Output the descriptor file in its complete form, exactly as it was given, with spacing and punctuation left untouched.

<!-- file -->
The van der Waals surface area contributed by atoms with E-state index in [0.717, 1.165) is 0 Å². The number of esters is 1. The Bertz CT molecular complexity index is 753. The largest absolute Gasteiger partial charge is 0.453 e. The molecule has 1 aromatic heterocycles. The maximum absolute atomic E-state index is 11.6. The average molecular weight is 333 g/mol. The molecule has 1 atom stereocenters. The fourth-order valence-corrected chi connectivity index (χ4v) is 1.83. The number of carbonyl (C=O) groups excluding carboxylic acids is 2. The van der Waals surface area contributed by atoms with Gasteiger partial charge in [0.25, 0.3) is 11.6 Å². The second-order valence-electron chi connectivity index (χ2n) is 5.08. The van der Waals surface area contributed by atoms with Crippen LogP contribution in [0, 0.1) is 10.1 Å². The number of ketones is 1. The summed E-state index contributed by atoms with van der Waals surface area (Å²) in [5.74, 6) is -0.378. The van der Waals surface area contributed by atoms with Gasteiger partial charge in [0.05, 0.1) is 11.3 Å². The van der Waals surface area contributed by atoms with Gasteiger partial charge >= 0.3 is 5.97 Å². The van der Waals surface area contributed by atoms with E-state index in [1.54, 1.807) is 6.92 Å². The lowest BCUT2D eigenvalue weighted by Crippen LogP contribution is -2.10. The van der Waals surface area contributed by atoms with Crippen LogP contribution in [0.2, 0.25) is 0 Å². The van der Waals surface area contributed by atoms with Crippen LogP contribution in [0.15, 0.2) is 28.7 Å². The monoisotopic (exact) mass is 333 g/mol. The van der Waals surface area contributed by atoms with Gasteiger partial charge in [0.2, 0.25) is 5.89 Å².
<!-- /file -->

The van der Waals surface area contributed by atoms with E-state index in [0.717, 1.165) is 0 Å². The number of esters is 1. The Bertz CT molecular complexity index is 753. The largest absolute Gasteiger partial charge is 0.453 e. The molecule has 1 aromatic heterocycles. The maximum absolute atomic E-state index is 11.6. The average molecular weight is 333 g/mol. The molecule has 1 atom stereocenters. The fourth-order valence-corrected chi connectivity index (χ4v) is 1.83. The number of carbonyl (C=O) groups excluding carboxylic acids is 2. The van der Waals surface area contributed by atoms with Gasteiger partial charge in [0.25, 0.3) is 11.6 Å². The second-order valence-electron chi connectivity index (χ2n) is 5.08. The van der Waals surface area contributed by atoms with Crippen LogP contribution in [0, 0.1) is 10.1 Å². The number of ketones is 1. The summed E-state index contributed by atoms with van der Waals surface area (Å²) in [5.74, 6) is -0.378. The van der Waals surface area contributed by atoms with Gasteiger partial charge in [0.05, 0.1) is 11.3 Å². The van der Waals surface area contributed by atoms with Gasteiger partial charge >= 0.3 is 5.97 Å². The van der Waals surface area contributed by atoms with E-state index in [1.54, 1.807) is 6.92 Å². The lowest BCUT2D eigenvalue weighted by Crippen LogP contribution is -2.10. The van der Waals surface area contributed by atoms with Crippen LogP contribution in [0.2, 0.25) is 0 Å². The van der Waals surface area contributed by atoms with Crippen LogP contribution in [0.15, 0.2) is 28.7 Å². The monoisotopic (exact) mass is 333 g/mol. The van der Waals surface area contributed by atoms with Gasteiger partial charge in [0.2, 0.25) is 5.89 Å².